Conversely … it is a massive mistake to generalize the non-wealthy and their rock bottoms. While I felt comfortable generalizing with the wealthy <because I believe overall they have more opportunities within their grasp more easily graspable> I am not comfortable doing so with less wealthy people. And I say that to go back to my original opening point – rock bottom is relative and personal.

 

That point is pretty important.

made a bed at bottom of black hole

It is important because we tend to want to create some sweeping program and solution which misses the fact that it is more likely to be successful if we go one-on-one and help individuals assess their rock bottom and help them get somewhere other than a bottom.

 

What I would feel comfortable making a generalization on is the fact that any less-than-wealthy person at their rock bottom has no desire to remain there. They may have no clue how to get out of their hole. They may have absolutely no hope of getting out of their hole. They may exhibit no behaviors that suggest they want to get out of their hole.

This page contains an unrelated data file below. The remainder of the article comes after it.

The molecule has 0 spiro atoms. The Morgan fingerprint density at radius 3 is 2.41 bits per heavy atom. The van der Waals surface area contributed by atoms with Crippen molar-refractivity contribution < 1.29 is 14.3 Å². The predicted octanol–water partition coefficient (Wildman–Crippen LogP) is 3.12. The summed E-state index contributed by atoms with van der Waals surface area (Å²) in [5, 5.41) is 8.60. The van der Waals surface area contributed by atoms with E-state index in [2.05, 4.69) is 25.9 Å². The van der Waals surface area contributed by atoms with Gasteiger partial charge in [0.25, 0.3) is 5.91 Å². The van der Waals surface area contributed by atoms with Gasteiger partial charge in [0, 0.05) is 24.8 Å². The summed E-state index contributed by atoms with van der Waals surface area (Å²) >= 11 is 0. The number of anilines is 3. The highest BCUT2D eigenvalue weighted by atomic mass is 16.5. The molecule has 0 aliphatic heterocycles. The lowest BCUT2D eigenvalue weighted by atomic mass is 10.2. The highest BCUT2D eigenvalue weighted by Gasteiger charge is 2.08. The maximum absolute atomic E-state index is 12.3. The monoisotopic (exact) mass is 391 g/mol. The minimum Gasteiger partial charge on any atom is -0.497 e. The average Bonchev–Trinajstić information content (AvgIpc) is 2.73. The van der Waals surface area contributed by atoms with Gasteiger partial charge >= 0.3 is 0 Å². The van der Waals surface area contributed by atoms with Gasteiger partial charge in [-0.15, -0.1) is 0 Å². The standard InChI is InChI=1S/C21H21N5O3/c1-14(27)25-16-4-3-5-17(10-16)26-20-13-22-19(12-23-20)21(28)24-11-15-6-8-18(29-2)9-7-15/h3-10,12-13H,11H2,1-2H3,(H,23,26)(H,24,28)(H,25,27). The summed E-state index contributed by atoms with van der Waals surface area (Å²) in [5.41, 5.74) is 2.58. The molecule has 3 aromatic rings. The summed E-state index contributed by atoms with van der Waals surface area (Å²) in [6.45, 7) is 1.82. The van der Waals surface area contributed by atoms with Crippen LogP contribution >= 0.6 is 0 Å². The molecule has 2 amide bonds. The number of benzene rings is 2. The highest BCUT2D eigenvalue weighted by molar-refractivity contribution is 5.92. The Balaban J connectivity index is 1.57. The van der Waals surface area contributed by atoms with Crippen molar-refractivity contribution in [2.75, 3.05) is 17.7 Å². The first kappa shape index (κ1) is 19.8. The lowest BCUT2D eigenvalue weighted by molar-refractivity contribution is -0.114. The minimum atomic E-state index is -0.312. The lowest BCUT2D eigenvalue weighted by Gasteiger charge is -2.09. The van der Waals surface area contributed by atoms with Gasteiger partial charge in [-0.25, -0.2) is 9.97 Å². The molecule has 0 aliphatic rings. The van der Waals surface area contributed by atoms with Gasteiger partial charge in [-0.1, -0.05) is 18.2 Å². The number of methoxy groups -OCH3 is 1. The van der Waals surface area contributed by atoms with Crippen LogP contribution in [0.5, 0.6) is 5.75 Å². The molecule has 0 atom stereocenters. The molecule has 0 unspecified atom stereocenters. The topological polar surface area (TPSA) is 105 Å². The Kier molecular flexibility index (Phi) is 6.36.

But exactly 0% wants to remain in their bed at the rock bottom of their hole.

 

We should never permit anyone to make a bed at the rock bottom. Never.

 

 

steps taking

 

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“Life has many ways of testing a person’s will, either by having nothing happen at all or by having everything happen all at once.”

Paulo Coelho

balanced versus proportional

June 7th, 2017

balance proportion life business things

 

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“You cannot live without establishing an equilibrium between the inner and outer.”

 

—–

Paul Auster

 

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“I used to think of you that way, you know. Like the sun. My own personal sun. You balanced out the clouds nicely for me.”

 

He sighed.

“The clouds I can handle. But I can’t fight with an eclipse.”

 

 

Jacob

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“The idea that talent is directly proportional to your trophy cabinet is one I oppose.”